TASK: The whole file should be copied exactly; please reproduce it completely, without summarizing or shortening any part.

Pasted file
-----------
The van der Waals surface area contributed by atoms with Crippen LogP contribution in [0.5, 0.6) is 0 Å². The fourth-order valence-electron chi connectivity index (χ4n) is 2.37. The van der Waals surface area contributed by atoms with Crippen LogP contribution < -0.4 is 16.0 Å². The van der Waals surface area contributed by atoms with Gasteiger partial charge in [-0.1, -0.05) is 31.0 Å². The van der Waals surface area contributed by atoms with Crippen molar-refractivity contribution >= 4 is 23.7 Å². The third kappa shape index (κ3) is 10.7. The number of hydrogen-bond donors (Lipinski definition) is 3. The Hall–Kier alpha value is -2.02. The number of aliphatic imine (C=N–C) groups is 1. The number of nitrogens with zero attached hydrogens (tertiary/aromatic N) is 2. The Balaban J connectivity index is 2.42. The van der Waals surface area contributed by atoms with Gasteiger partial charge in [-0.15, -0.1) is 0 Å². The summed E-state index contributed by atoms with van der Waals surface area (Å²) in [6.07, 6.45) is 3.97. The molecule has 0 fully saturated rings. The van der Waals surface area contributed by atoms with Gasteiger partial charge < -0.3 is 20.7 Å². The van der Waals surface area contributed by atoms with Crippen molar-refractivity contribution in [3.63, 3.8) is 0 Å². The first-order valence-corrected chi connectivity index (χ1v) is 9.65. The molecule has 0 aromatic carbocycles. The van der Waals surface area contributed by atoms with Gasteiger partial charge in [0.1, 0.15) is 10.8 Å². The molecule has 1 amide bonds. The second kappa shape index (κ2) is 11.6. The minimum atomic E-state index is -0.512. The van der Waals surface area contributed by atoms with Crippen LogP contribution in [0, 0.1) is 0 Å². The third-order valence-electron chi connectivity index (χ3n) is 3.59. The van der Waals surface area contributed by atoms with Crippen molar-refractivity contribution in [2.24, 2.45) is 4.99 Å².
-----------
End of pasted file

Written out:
The van der Waals surface area contributed by atoms with Crippen LogP contribution in [0.5, 0.6) is 0 Å². The fourth-order valence-electron chi connectivity index (χ4n) is 2.37. The van der Waals surface area contributed by atoms with Crippen LogP contribution < -0.4 is 16.0 Å². The van der Waals surface area contributed by atoms with Gasteiger partial charge in [-0.1, -0.05) is 31.0 Å². The van der Waals surface area contributed by atoms with Crippen molar-refractivity contribution >= 4 is 23.7 Å². The third kappa shape index (κ3) is 10.7. The number of hydrogen-bond donors (Lipinski definition) is 3. The Hall–Kier alpha value is -2.02. The number of aliphatic imine (C=N–C) groups is 1. The number of nitrogens with zero attached hydrogens (tertiary/aromatic N) is 2. The Balaban J connectivity index is 2.42. The van der Waals surface area contributed by atoms with Gasteiger partial charge in [-0.15, -0.1) is 0 Å². The summed E-state index contributed by atoms with van der Waals surface area (Å²) in [6.07, 6.45) is 3.97. The molecule has 0 fully saturated rings. The van der Waals surface area contributed by atoms with Gasteiger partial charge < -0.3 is 20.7 Å². The van der Waals surface area contributed by atoms with Crippen molar-refractivity contribution in [3.63, 3.8) is 0 Å². The first-order valence-corrected chi connectivity index (χ1v) is 9.65. The molecule has 0 aromatic carbocycles. The van der Waals surface area contributed by atoms with Gasteiger partial charge in [0.1, 0.15) is 10.8 Å². The molecule has 1 amide bonds. The second kappa shape index (κ2) is 11.6. The minimum atomic E-state index is -0.512. The van der Waals surface area contributed by atoms with Crippen LogP contribution in [0, 0.1) is 0 Å². The third-order valence-electron chi connectivity index (χ3n) is 3.59. The van der Waals surface area contributed by atoms with Crippen molar-refractivity contribution in [2.24, 2.45) is 4.99 Å².